During my 10 years working for a design studio in Tokyo, I once worked on a project for a brand of Japanese green tea with a tradition and history spanning over a century.
In contemporary Japan, cheap readymade tea consumed from plastic bottles is ubiquitous and people willing to brew their own pot of tea had become a minority.
In contemporary Japan, cheap readymade tea consumed from plastic bottles is ubiquitous and people willing to brew their own pot of tea had become a minority. From the farmers who grow the tea leaves to the tea makers, the traditional tea industry was languishing — it was in this climate that I was asked to work with them.
I researched extensively into the subtle and complex characteristics of tea production. From talking with and listening to the tea makers, I learned that in order to create a consistent tea flavor every year, most tea brands including the bottled tea brands blend together a vast array of different tea leaves from different farms. The process results in making the tea brands taste similar. This dulling of the flavors and characteristics of tea creates an environment whereby consumers no longer have any idea of how different teas taste, making them apathetic to the potential choice that they have.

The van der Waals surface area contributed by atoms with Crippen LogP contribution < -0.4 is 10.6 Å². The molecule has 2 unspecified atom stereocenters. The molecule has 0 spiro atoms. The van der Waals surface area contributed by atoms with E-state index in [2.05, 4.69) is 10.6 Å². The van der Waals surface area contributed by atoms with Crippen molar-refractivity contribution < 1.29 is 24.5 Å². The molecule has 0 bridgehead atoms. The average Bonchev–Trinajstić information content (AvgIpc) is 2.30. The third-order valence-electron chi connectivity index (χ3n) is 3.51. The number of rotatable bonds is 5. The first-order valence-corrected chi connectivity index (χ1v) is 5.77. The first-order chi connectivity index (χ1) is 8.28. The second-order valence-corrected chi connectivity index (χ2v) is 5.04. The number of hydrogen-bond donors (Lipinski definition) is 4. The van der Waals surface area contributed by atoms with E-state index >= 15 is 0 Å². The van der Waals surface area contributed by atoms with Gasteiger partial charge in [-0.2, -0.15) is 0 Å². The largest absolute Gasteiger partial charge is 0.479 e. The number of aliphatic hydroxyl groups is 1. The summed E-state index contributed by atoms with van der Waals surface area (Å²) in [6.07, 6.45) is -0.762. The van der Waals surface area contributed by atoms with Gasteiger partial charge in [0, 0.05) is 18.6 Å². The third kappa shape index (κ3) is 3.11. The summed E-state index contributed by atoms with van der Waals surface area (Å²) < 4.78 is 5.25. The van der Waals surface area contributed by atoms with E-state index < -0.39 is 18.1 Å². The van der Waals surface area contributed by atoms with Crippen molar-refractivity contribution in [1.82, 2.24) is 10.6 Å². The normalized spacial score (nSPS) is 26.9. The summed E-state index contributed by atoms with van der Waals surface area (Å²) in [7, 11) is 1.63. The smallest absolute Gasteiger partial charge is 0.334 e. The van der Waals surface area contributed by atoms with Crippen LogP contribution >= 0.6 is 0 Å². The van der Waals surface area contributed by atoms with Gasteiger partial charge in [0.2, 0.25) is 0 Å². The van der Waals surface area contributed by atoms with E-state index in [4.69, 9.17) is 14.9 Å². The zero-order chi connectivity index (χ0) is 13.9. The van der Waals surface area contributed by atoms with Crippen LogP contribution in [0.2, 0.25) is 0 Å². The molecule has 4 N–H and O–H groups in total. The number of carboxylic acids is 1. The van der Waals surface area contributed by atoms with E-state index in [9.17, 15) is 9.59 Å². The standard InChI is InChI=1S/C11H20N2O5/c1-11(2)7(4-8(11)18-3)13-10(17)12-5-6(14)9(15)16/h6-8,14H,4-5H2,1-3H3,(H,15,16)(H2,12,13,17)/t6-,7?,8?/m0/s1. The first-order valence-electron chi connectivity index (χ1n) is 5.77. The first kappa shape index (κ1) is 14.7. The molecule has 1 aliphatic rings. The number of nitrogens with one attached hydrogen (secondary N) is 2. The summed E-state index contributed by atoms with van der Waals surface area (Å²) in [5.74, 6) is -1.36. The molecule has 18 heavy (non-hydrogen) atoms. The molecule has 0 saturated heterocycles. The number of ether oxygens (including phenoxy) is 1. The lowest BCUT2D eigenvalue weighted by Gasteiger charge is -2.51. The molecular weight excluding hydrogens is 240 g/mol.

A common knee-jerk way to tackle this had been for some tea brands to use flashy packaging, flavored tea and easy to use tea bags. But in researching into the relationship between the makers and the consumers, we decided to not go this route, and arrived at the challenge of retaining the essence of the tea itself, to bring the tea to the fore and to convey and condense the beauty and essence of tea in the branding.
The question was how to create an experience that would allow Japanese people to rediscover tea, to reset something so over-familiar, how to reset the tongue, so to speak. We decided to make a product of tea using only one particular kind of tea leaf produced by one particular farmer.
Despite their unarguable convenience, tea bags suffocate the tea leaves, leaving them unable to fully expand, thwarting the full potential of its flavor and aroma. We learned that if people were given the chance to learn and experience the joys of tea making, they were more than willing to engage.
We designed a space in the shop where customers could take a moment to enjoy brewing tea. In this space, the customers would see the appropriate methods of brewing the tea— from the kind of tea pot designed to maximize the tea’s potential, the correct amount of tea to use, the temperature, the time to brew the tea etc. All of which was conveyed and communicated through the packaging, tools, logo and interior of the space.
In talking with and listening to the tea makers, and creating a space and experience for the brand that allowed them to engage with the customers and vice versa, we found focus.
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